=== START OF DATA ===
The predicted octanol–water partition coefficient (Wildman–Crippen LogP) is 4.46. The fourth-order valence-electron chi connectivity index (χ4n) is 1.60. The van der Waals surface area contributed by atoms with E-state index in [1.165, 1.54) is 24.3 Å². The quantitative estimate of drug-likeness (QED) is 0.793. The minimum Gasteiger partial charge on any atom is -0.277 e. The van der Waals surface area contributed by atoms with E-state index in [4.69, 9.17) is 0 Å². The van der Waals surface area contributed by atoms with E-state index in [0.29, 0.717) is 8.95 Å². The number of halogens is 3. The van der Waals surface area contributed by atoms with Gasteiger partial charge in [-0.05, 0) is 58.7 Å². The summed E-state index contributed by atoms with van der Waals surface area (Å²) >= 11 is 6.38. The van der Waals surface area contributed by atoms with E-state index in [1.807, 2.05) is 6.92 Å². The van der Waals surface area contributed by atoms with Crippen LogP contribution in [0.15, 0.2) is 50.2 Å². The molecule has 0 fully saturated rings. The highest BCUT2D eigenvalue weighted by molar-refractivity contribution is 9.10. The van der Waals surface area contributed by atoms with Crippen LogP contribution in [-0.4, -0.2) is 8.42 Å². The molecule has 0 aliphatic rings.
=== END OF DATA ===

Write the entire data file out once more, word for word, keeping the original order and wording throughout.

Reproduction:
The predicted octanol–water partition coefficient (Wildman–Crippen LogP) is 4.46. The fourth-order valence-electron chi connectivity index (χ4n) is 1.60. The van der Waals surface area contributed by atoms with E-state index in [1.165, 1.54) is 24.3 Å². The quantitative estimate of drug-likeness (QED) is 0.793. The minimum Gasteiger partial charge on any atom is -0.277 e. The van der Waals surface area contributed by atoms with E-state index in [4.69, 9.17) is 0 Å². The van der Waals surface area contributed by atoms with E-state index in [0.29, 0.717) is 8.95 Å². The number of halogens is 3. The van der Waals surface area contributed by atoms with Gasteiger partial charge in [-0.05, 0) is 58.7 Å². The summed E-state index contributed by atoms with van der Waals surface area (Å²) >= 11 is 6.38. The van der Waals surface area contributed by atoms with E-state index in [1.807, 2.05) is 6.92 Å². The van der Waals surface area contributed by atoms with Crippen LogP contribution in [0.15, 0.2) is 50.2 Å². The molecule has 0 fully saturated rings. The highest BCUT2D eigenvalue weighted by molar-refractivity contribution is 9.10. The van der Waals surface area contributed by atoms with Crippen LogP contribution in [-0.4, -0.2) is 8.42 Å². The molecule has 0 aliphatic rings.